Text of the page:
Genomic Science Program
U.S. Department of Energy | Office of Science | Biological and Environmental Research Program

Dissecting Bacterial-Fungal Interactions in the Bouteloua gracilis Rhizosphere Microbiome Using Metabolic Phenotyping


Buck Hanson1* (, Leah Johnson1, Reid Longley1, Aaron Robinson1, Justine Macalindong1, Kelli Feeser1, James Brunner1, Julia Kelliher1, Demosthenes Morales1, La Verne Gallegos-Graves1, Mary Lipton2, Guillaume Cailleau3, Saskia Bindschedler3, Pilar Junier3, Scott Baker2, Megan Korne4, Michal Babinski1, Gregory Bonito4, Patrick Chain1


1Los Alamos National Laboratory; 2Pacific Northwest National Laboratory; 3University of Neuchâtel, Switzerland; 4Michigan State University



To understand how root exudates and other carbon compounds shape bacterial-fungal interactions and their roles in ecosystem processes.


Bacteria and fungi play central roles in shaping and facilitating terrestrial ecosystem services and soil functioning. Bacterial-fungal interactions (BFIs) and interactions with other soil biota are essential to global biogeochemical cycling, soil fertility, and plant health. However, how BFIs influence these functions remains poorly understood. Researchers hypothesize that substrate utilization plays a major role in shaping BFI phenotypes (e.g., antagonistic vs. neutral); competition or substrate cross-feeding has the potential to significantly govern the distribution of bacteria and fungi in soils and rhizospheres, influence their roles in biogeochemical cycling, as well as their ability to associate and colonize plant roots. The work in the BFI Science Focus Area focuses on bacteria and fungi isolated from the heat- and drought-tolerant grass, Bouteloua gracilis (blue grama) from arid grasslands in Southwestern U.S. A framework for the efforts anticipates that blue grama-associated microbes are attracted to roots via root exudates facilitating root colonization and that blue grama benefits from these interactions (e.g., heat and drought tolerance, pathogen resistance). However, how root exudate composition influences microbial assembly and how microbial competition for root exudates contributes to successful colonization remain poorly understood. Researchers have isolated phylogenetically diverse lineages of the bacterial and fungal members of the blue grama rhizosphere (and root endophytes) and are generating preliminary data on BFI among bacterial-fungal pairs. In combination with genome sequencing, researchers have begun testing representative bacterial and fungal taxa for their potential to utilize a suite of 190 organic compounds using the Biolog Phenotype MicroArrays. Differential substrate utilization profiles document the potential for competition between isolates indicating that they may have antagonistic interactions in situ (i.e., the blue grama rhizosphere). Furthermore, antagonistic interactions may lead to niche partitioning and spatially constrained soil and root colonization. To evaluate the potential for substrate-mediated antagonistic interactions, a key goal for this work is to compare substrate utilization of individual bacterial and fungal isolates as well as assess the ability of this technology to characterize impacts of BFI in co-culture. To do this, bacterial and fungal pairs will be selected based on their individual substrate-utilization profiles, showing similar and contrasting C-source utilization and co-cultured in the Biolog plates. While the initial efforts will be focused on carbon (C) utilization, researchers will expand to other nutrients (e.g., phosphorus and nitrogen) in the future. These data provide a foundation for generating new hypotheses for investigating and understanding the ecological roles and impacts of BFI. Using the isolate genomes, next steps will be to generate a predictive understanding of substrate preference and how genetic features can be leveraged to screen for and evaluate BFI in their natural environments, leading to new tools to improve BFI-mediated soil ecosystem services (e.g., plant productivity, C sequestration).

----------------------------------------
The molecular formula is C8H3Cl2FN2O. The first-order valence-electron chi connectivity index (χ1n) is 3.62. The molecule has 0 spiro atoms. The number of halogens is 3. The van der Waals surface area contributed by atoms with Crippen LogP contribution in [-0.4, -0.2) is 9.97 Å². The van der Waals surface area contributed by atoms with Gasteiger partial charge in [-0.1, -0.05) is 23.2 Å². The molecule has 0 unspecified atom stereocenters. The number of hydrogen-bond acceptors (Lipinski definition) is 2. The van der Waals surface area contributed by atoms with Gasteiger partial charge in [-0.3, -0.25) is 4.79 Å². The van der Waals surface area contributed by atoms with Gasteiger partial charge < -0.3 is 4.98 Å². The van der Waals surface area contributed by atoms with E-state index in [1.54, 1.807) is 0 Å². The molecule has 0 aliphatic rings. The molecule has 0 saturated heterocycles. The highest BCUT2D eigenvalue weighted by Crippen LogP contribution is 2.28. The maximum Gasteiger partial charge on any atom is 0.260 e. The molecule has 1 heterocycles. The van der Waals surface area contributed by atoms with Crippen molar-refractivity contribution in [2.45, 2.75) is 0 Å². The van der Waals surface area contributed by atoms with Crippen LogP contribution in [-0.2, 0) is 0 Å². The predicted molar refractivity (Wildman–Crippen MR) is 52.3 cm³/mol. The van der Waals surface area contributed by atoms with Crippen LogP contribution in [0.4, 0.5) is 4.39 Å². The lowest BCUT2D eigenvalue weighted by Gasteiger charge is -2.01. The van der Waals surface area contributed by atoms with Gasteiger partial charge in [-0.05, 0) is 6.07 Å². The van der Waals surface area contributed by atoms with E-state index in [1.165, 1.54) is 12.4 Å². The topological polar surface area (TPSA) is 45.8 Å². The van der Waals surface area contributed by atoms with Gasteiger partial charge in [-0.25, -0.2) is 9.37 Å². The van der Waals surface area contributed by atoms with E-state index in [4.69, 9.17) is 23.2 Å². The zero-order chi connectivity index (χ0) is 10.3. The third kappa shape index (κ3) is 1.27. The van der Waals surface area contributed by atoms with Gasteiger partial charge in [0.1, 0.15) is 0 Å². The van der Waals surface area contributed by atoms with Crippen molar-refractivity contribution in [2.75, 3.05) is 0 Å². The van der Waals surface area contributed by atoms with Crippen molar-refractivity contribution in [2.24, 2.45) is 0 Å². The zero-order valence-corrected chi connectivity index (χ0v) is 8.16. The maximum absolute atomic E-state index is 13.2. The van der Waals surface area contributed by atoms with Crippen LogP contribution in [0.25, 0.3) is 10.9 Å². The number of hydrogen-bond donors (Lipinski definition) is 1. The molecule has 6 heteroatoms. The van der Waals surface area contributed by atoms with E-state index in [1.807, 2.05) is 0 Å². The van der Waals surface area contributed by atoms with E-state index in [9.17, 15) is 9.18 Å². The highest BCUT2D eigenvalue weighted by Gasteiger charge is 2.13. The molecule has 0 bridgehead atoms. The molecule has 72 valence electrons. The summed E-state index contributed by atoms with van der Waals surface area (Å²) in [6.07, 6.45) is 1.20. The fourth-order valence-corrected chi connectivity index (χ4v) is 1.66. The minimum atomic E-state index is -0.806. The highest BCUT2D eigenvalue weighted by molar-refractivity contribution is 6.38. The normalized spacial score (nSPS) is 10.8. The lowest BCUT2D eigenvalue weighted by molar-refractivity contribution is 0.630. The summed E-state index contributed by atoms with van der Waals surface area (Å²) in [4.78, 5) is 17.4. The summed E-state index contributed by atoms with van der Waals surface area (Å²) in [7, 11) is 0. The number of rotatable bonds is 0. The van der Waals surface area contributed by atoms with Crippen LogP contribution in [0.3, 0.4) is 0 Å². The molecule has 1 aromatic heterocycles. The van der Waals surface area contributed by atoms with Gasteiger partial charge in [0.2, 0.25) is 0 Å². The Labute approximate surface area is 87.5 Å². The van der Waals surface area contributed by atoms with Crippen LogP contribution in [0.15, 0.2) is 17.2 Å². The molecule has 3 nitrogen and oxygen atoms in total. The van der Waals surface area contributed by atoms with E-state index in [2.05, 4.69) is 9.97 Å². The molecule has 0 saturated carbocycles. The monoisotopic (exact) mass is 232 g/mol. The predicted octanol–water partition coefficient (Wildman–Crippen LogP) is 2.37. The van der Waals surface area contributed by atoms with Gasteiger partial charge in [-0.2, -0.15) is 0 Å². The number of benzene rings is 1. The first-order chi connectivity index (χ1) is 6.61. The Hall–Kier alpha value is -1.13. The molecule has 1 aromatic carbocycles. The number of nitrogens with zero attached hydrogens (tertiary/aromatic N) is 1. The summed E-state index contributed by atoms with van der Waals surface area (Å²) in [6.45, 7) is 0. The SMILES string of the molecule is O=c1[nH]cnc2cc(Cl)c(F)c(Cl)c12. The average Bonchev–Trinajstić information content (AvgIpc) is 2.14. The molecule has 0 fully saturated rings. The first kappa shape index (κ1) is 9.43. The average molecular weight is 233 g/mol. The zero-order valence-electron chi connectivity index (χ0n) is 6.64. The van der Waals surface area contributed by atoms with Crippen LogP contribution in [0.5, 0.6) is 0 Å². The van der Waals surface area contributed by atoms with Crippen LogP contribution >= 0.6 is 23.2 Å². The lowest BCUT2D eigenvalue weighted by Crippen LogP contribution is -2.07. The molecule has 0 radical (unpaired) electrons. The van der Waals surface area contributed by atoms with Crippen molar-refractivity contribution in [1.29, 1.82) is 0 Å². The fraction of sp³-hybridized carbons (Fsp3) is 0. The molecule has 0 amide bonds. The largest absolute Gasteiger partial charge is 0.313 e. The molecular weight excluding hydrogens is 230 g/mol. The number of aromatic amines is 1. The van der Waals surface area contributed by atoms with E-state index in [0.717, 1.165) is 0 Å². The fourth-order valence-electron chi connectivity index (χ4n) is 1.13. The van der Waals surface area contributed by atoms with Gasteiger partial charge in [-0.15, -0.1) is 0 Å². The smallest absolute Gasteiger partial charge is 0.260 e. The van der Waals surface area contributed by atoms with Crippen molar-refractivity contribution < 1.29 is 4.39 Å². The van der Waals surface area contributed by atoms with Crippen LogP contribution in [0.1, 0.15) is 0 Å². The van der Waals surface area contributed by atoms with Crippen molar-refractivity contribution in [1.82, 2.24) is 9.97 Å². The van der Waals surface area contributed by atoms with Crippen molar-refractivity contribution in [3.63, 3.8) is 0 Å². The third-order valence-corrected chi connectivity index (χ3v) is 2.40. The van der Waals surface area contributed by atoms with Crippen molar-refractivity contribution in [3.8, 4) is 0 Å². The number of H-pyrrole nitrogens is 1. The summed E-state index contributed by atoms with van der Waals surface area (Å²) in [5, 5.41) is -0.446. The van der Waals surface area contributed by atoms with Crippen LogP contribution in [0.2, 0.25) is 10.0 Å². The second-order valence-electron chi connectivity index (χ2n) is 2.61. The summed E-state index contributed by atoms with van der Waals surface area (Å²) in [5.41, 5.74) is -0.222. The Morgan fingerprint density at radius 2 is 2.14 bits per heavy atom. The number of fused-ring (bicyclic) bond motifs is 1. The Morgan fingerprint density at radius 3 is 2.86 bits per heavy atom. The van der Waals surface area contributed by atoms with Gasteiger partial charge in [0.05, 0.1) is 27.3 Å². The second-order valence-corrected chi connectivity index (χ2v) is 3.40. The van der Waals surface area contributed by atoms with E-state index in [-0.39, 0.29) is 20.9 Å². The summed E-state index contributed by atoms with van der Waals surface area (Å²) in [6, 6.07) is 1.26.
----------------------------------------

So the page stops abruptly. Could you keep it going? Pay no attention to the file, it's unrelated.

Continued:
Funding Information

This research was supported by a Science Focus Area Grant from the U.S. DOE, BER, Biological Systems Science Division (BSSD) under the grant number LANLF59T.